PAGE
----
This head-to-head series will review the Tesla Model 3 vs BMW and Honda Accord. Historically, the BMW 3 Series and Accord were kings of the luxury and non-luxury sedan market. Then, everything changed in 2016. Tesla announced to the world it would produce a 200+ mile range electric car for $35,000.
But which one is the better buy? Is it the Silicon Valley high-tech electric vehicle (EV)? Is it the classic German performance vehicle? Or is it the affordable Japanese built-to-last car?
The review will consist of three categories: specifications, pricing, and cost of ownership. There are many other categories to review a vehicle, however, these were chosen for the most objective review. Let’s begin.
Model 3 vs BMW and Accord
For the sake of simplicity and equal comparison, the analysis will review the following trims: Tesla Model 3 Standard Range Plus (SR+), BMW 330i, and Honda Accord EX-L 2.0T Sport.
|Spec||Tesla Model 3 SR+||BMW 330i||Honda Accord EX-L|
|Cargo Capacity (Seats Up) (Ft3):||15||17||17|
While the Model 3 is by far superior in efficiency (more than 4x more efficient than the closest competitor), the 330i has the edge on acceleration and range. As predictable, the Accord, despite the Sport trim, pales against the luxury performance vehicles.
It is vital to note that while both BMW and Honda vehicles come with adaptive cruise control, lane centering, and automatic collision avoidance, the Tesla Model 3 with the Autopilot system is significantly more advanced. With Autopilot, not only does the car have the basic autonomous features, but it also has the capability to drive itself at highway speeds. In addition, the Autopilot system updates regularly with software updates. More can be found about this on the Tesla Autopilot website.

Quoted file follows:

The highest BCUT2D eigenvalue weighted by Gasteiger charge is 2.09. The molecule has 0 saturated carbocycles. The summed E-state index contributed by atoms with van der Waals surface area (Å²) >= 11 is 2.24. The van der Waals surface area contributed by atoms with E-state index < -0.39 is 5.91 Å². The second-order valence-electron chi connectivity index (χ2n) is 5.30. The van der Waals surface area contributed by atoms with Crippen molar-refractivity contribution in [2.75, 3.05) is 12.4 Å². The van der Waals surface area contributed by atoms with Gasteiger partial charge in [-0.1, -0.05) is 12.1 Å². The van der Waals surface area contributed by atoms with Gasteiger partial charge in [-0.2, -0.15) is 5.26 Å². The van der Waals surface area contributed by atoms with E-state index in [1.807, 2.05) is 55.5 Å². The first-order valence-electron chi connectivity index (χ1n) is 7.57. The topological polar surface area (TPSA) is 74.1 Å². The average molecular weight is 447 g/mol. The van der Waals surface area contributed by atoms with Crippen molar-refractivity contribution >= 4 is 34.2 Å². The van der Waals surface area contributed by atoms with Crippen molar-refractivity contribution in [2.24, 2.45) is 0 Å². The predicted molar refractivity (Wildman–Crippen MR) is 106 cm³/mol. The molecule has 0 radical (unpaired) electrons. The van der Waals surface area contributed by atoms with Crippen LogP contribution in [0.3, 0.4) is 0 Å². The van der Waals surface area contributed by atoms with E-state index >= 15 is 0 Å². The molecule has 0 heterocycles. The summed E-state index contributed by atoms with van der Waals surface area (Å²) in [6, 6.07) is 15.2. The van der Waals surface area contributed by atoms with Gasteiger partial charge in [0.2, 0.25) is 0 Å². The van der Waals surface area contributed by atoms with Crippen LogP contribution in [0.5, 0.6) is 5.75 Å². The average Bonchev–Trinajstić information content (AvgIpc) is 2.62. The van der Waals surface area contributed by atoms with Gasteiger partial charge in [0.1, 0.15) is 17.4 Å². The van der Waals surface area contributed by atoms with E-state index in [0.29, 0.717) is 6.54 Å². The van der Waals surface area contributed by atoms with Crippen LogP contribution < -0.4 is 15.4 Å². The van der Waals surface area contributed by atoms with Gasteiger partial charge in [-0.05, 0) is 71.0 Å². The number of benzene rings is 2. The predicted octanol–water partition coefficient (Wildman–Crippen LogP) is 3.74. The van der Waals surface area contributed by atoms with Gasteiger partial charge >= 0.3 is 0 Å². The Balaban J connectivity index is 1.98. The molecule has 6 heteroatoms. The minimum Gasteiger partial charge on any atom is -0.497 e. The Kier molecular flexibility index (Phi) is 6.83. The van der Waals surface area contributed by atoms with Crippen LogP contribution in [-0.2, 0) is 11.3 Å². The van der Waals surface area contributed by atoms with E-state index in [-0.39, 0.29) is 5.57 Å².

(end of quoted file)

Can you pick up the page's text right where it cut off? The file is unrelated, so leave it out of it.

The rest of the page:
The Model 3 starts at $39,990, the 330i at $40,750, and the Accord at $31,360.
However, all-electric vehicles are eligible for federal, state, local municipality, air district, and electric utility company incentives. Through a myriad of tax credits, rebates, sales tax exemptions, and other non-monetary incentives electric cars are cheaper than what they are sold for at the dealer.
Depending on your location, these incentives range from a few hundred dollars to over $13,000. Again, for the sake of simplicity, let’s assume the buyer lives in California since that is where most electric cars are sold per year in the U.S.
In California, all new BEVs (Battery Electric Vehicles or “all-electric) are eligible for a $2,000 Clean Vehicle Rebate Project. Additionally, electric utility companies like PG&E or SoCal Edison offer rebates of $800 and $1000, respectively. The Model 3 used to be eligible for the $7,500 federal electric vehicle tax credit, however, there is a cap on manufacturers who sell 200,000 EVs. To date, only Tesla and GM have reached the limit.
Therefore, including $3,000 of EV rebates, the Tesla Model 3 Standard Range Plus costs $36,900.
|Tesla Model 3 SR+||$39,990/$36,900 (after incentives)|
|Honda Accord EX-L||$31,360|
While the Model 3 is eligible for electric car tax credits and rebates, it still cannot reduce the cost enough to the affordable Honda Accord. The Accord, which starts at $31,360, is still $5,000 cheaper than the Model 3 after incentives. Additionally, the Accord is much, much cheaper than the 330i.